The prevalence of healthcare fraud involving collusion between medical aid members and healthcare providers is increasing, according to the Bonitas Medical Fund.
Estimates by the Healthcare Forensic Management Unit (HFMU) of the Board of Healthcare Funders of Southern Africa (BHF), find that at least 7% of all medical aid claims in South Africa are fraudulent and the figure could be as high as 15%.
That adds between R192 and R410 per month to every principal member’s medical aid contributions.
In terms of monetary value, healthcare fraud is one of the leading crimes in South Africa. According to Dr Bobby Ramasia, Bonitas’ principal executive officer, it is also the most complex form of financial fraud to detect, monitor and prevent.
This is because healthcare fraud occurs at all levels along the healthcare delivery chain and involves employees, administrators, medical scheme members, providers of service as well as healthcare services providers.
“Fraud wastage and abuse of medical aid benefits is a serious challenge that seriously hampers efforts to solve one of the biggest challenges facing our country – providing affordable, quality healthcare to all South Africans. This makes an integrated approach to fraud essential,” Ramasia said on Monday.
It is estimated that medical aids lose between R9 billion and R19 billion every year due to fraud, abuse and waste. Bonitas has been able to restrict losses due to fraud to about 3% of turnover, yet it is still costing the scheme more than R260 million per year.
According to Ramasia, fraud in the industry is becoming more prevalent and sophisticated. That is why the methods used to combat it must keep pace too.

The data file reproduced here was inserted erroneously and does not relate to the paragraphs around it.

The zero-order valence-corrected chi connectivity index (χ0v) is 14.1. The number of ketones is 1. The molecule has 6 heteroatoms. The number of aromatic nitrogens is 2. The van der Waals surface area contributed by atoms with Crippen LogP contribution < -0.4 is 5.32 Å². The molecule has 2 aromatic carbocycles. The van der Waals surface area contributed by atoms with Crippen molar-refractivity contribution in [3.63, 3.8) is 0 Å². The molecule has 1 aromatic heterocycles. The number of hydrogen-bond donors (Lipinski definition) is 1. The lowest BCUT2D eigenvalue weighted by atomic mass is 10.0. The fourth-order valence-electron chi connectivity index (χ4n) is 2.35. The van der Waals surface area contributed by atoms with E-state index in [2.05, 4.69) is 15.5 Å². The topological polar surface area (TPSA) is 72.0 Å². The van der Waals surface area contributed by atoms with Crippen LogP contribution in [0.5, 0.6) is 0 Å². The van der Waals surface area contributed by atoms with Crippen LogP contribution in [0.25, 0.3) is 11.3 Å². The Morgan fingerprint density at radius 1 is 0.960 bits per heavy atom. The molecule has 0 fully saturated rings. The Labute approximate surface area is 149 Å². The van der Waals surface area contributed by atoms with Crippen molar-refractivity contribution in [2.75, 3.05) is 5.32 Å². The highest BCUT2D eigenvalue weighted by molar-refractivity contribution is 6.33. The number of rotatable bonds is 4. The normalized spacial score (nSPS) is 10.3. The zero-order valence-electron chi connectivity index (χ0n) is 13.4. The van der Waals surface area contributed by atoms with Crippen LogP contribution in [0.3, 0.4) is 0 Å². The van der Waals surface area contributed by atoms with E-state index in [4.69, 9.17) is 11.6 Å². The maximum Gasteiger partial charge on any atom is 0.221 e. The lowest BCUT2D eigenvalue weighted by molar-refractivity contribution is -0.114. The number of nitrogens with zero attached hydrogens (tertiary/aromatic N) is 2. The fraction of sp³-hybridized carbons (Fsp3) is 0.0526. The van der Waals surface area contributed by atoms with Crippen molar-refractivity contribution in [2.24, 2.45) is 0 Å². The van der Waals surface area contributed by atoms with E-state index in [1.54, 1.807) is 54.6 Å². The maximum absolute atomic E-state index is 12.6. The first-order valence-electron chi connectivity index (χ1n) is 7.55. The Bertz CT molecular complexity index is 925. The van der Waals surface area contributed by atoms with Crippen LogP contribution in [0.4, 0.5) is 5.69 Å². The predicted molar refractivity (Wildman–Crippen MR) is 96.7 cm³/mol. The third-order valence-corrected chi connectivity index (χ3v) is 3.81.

That is why Ramasia sees a new partnership with Helios IT Solutions and international analytics software company FICO as putting the scheme “at the forefront of the industry’s fight against fraud, wastage and abuse”. He estimates the new partnership could bring about potential savings of 8.7% of claims paid.
The FICO solution identifies actual and potential fraud and abuse by monitoring irregular claiming patterns that can lead to early detection and action. “Once fraud is detected, the case is investigated by our forensic specialists and the appropriate action is taken,” said Ramasia.
He added that, at the same time, it is of the utmost importance that investigations maintain a high standard of ethics while adhering to the legal protocols and processes agreed to by the industry.
“Bonitas supports the view that a collective approach to altering behaviour of those who act fraudulently or inappropriately will have the greatest impact,” explained Ramasia.
“If perpetrators know that it is more likely that there will be consequences to their actions, they are less likely to commit fraud, wastage and abuse.”